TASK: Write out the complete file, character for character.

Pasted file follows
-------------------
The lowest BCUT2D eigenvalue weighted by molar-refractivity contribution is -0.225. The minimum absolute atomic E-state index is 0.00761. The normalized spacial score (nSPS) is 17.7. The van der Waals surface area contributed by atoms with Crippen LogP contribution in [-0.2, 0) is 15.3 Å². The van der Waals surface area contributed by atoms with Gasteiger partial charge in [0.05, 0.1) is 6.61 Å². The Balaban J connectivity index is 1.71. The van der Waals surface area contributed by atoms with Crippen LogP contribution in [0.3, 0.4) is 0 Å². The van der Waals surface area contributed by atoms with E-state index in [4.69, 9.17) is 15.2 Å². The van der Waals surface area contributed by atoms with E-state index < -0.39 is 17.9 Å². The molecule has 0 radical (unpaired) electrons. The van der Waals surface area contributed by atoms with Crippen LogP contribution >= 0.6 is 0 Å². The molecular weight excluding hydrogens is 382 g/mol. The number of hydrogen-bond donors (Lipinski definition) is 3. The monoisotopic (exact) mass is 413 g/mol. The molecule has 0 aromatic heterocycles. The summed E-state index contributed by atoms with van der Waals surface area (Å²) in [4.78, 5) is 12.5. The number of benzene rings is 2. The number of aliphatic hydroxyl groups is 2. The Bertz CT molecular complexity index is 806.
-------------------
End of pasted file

The lowest BCUT2D eigenvalue weighted by molar-refractivity contribution is -0.225. The minimum absolute atomic E-state index is 0.00761. The normalized spacial score (nSPS) is 17.7. The van der Waals surface area contributed by atoms with Crippen LogP contribution in [-0.2, 0) is 15.3 Å². The van der Waals surface area contributed by atoms with Gasteiger partial charge in [0.05, 0.1) is 6.61 Å². The Balaban J connectivity index is 1.71. The van der Waals surface area contributed by atoms with Crippen LogP contribution in [0.3, 0.4) is 0 Å². The van der Waals surface area contributed by atoms with E-state index in [4.69, 9.17) is 15.2 Å². The van der Waals surface area contributed by atoms with E-state index < -0.39 is 17.9 Å². The molecule has 0 radical (unpaired) electrons. The van der Waals surface area contributed by atoms with Crippen LogP contribution >= 0.6 is 0 Å². The molecular weight excluding hydrogens is 382 g/mol. The number of hydrogen-bond donors (Lipinski definition) is 3. The monoisotopic (exact) mass is 413 g/mol. The molecule has 0 aromatic heterocycles. The summed E-state index contributed by atoms with van der Waals surface area (Å²) in [4.78, 5) is 12.5. The number of benzene rings is 2. The number of aliphatic hydroxyl groups is 2. The Bertz CT molecular complexity index is 806.